To get a maker showcase up and running, we exchange many mails, get all the logistics ready, make sure all the maker kits are running well, pack, prepare two hours early to make sure we make it in time to train some new staff members, get everything out and …
One more maker showcase is ON.
It’s surely a hectic routine, the one of our mobile makerspace, but highly reassuring. We have delivered at least ten maker showcases in partner schools over the last three months, and it’s safe to say that the buzz starts the minute we arrive. All we see is the audience:
- Experimenting coding in a very nonthreatening environment with Kano
- Using the ultimate invention toolbox Littlebits
- Trying to add new concepts to DIY circuits with Big Bits
- Doing some art work with Spinning art
- Playing around with MakeyMakeys
- Learning English words with Osmos
- Reasoning to build Snap Circuits
During our showcases, wherever we look, we see people moving happily around, going from work station to work station experimenting the thrill of making something for themselves. People overcome their frustration and celebrate making. It’s just beautiful to watch the excitement and engagement and hear questions like: Are you guys going to come back tomorrow? When are you guys coming back? Where can I go for more of these activities?
Last week, a parent asked me a very interesting question as I was helping his kid add a dimmer to the circuit she had just finished. “You are with an English school, right? So, what does English teaching have to do with things like coding, 3D printing, circuitry, and electronics?” I can think of at least three very good reasons for an American Space to have maker showcases. Makers tap into an American admiration for self-reliance and combine that with open-source learning, contemporary design, and powerful personal technology, which are great concepts to teach at any school. The interactive component of maker activities are worth pointing out, too. By participating in a broad range of activities with others, participants appropriate (internalize or take for themselves) the outcomes produced by working together; These outcomes could include both new strategies and knowledge.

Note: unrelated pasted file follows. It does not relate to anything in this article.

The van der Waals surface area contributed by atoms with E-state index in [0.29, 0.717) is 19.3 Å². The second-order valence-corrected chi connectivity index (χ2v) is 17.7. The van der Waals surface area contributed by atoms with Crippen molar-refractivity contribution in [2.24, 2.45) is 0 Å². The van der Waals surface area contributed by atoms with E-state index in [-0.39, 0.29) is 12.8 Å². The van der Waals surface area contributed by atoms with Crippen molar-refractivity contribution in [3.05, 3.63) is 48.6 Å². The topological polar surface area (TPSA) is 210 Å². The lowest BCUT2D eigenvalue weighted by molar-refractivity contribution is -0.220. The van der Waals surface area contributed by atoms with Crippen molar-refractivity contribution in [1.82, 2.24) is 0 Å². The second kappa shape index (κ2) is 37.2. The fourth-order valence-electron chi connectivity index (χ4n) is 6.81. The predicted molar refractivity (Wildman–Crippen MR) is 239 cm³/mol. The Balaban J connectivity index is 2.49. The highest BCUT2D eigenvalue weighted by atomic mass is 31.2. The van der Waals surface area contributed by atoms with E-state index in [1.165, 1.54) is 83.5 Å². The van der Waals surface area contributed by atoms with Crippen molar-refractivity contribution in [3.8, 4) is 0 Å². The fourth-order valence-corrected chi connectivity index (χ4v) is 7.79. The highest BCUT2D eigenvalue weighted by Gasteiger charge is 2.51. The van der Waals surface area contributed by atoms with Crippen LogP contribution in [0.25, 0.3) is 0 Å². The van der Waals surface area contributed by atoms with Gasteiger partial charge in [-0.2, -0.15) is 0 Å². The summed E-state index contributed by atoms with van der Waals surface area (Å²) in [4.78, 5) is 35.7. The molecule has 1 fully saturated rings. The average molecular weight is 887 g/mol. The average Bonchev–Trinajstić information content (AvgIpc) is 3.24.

Another advantage of having maker showcases and letting people experience making is the fact that there is a mentor in each station to foster learning. The activities are drop-in, but participants might be guided by the mentor who does not provide answers or a manual, but asks discovery questions and leads participants to “a-ha” moments instead. Vygotsky’s concept of the Zone of Proximal Development – the area where a person can solve a problem with the help of a more able peer – can be easily noticed as kids work together to overcome challenges. Hosting numerous maker showcases around town stirs the imagination of people numbed by generic, mass-produced merchandise and invites participants to engage with activities that sparkle genuine curiosity as to the English language.
GRAFFITart + Maker Showcase @ CTJ-FAN - https://goo.gl/IlYDge
Mobile Maker Showcase @ Galois Infantil Águas Claras – https://goo.gl/HwrP7n
Mobile Maker Showcase @ CIMAN – https://goo.gl/cfi7m2
Mobile Maker Showcase @ Festival Literário do Colégio Santo Antônio – https://goo.gl/Y3i3PH
Mobile Maker Showcase @ Feira de Tecnologia do Colégio Cor Jesu – https://goo.gl/3snPwT
Mobile Maker Showcase @ Leonardo Da Vinci Asa Norte – https://goo.gl/cqiZox
Mobile Maker Showcase @ Sigma Águas Claras – https://goo.gl/KhsgVr
Mobile Maker Showcase @ Sigma Águas Claras – https://goo.gl/RyxCmR